The Underground Railroad and How it Began
The Underground Railroad carried thousands of slaves to freedom, but it was no ordinary train. In the face of Constitutional amendments protecting slavery and rancorous debate over whether new states would be free or slave, some abolitionists decided to take even more proactive measures to end slavery by helping runaway slaves escape to freedom. Hundreds of years later, people still marvel at the legends of the Underground Railroad.
Runaway slaves from the South often found freedom in Northern states, especially as the North began to ban slavery. Yet the odds of successfully eluding a slaveholder and actually making it to the North weren’t high, especially if one were unassisted. To increase the success rate of such bold action, the Underground Railroad developed.
Although scholars believe that the railroad's complex system of escape tactics and routes, secret agents, and safe houses began in 1787, it reached its height between 1810 and 1850. An estimated 30,000 to 100,000 slaves escaped via the Underground Railroad over the course of its operation.
Heavily staffed by Quakers, the Underground Railroad evolved over time. Initially some slave owners permitted the purchase of runaway slaves, so members of the Underground Railroad gathered funds to facilitate freedom in that manner. As more slaves fled, however, slave owners insisted on their return. Underground Railroad supporters remained undaunted. Sometimes entire towns backed up the Underground Railroad and stood firm against slaveholders or their agents who tried to retrieve fugitive slaves.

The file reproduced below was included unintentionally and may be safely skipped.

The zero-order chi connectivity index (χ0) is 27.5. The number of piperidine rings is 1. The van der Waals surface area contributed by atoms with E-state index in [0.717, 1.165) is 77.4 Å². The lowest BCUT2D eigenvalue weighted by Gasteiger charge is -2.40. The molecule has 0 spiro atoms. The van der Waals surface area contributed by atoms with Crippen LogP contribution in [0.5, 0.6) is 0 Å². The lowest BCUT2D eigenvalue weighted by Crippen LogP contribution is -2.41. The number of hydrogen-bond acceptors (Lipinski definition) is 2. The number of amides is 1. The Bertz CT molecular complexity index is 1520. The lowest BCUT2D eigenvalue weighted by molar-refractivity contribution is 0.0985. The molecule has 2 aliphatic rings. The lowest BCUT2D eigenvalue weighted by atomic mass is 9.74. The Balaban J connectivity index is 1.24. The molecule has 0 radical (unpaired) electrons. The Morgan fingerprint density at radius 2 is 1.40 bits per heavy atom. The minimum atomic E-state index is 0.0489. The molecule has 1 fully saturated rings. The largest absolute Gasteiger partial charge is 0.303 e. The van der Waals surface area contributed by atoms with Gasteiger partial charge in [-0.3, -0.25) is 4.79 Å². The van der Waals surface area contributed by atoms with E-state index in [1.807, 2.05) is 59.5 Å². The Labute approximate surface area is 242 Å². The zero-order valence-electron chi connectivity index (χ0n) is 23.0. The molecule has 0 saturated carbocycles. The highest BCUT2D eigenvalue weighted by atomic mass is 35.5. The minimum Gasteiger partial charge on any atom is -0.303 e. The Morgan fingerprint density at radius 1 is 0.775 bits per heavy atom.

To avoid capture, runaway slaves typically traveled at night, using the North Star as their guide. Therefore, the Underground Railroad became most useful during the day, so abolitionists established secret stations along the way to provide places for slaves to rest.
These stations were particularly critical in the South where the free black population remained relatively small and slave recovery efforts were particularly intense. Either someone took runaway slaves to stations or safe houses, or the runaway slaves usually identified the safe houses by the quilt hanging in the window, a lit lantern at the front of the house, or other signs. Secrecy was required within the safe houses as well, so they often contained secret passageways and attics where runaway slaves could hide.
Usually, it was the responsibility of the slave to plan his or her own escape. Sometimes, free blacks, posing as slaves, came to plantations to help slaves flee. Other times runaway slaves had to reach certain points where agents known as conductors greeted them. The journey north was usually a combination of travel by foot, by horse and buggy, and even by boat.
For example, Calvin Fairbanks, a white man who developed his distaste for slavery while attending Oberlin College, regularly transported fugitives who made it to Kentucky across the Ohio River to freedom. Since slave catchers also patrolled the North, some runaway slaves settled in Canada.
Escaping slavery was just one aspect of the process. Money, food, and clothes were also necessary. Participating in the Underground Railroad was very dangerous, even for white people. Calvin Fairbanks spent over a decade in a Kentucky prison for his role in aiding fugitive slaves. It was also costly. Thomas Garrett of Wilmington, Delaware, went bankrupt paying a $10,000 fine for his admitted role in assisting fugitive slaves.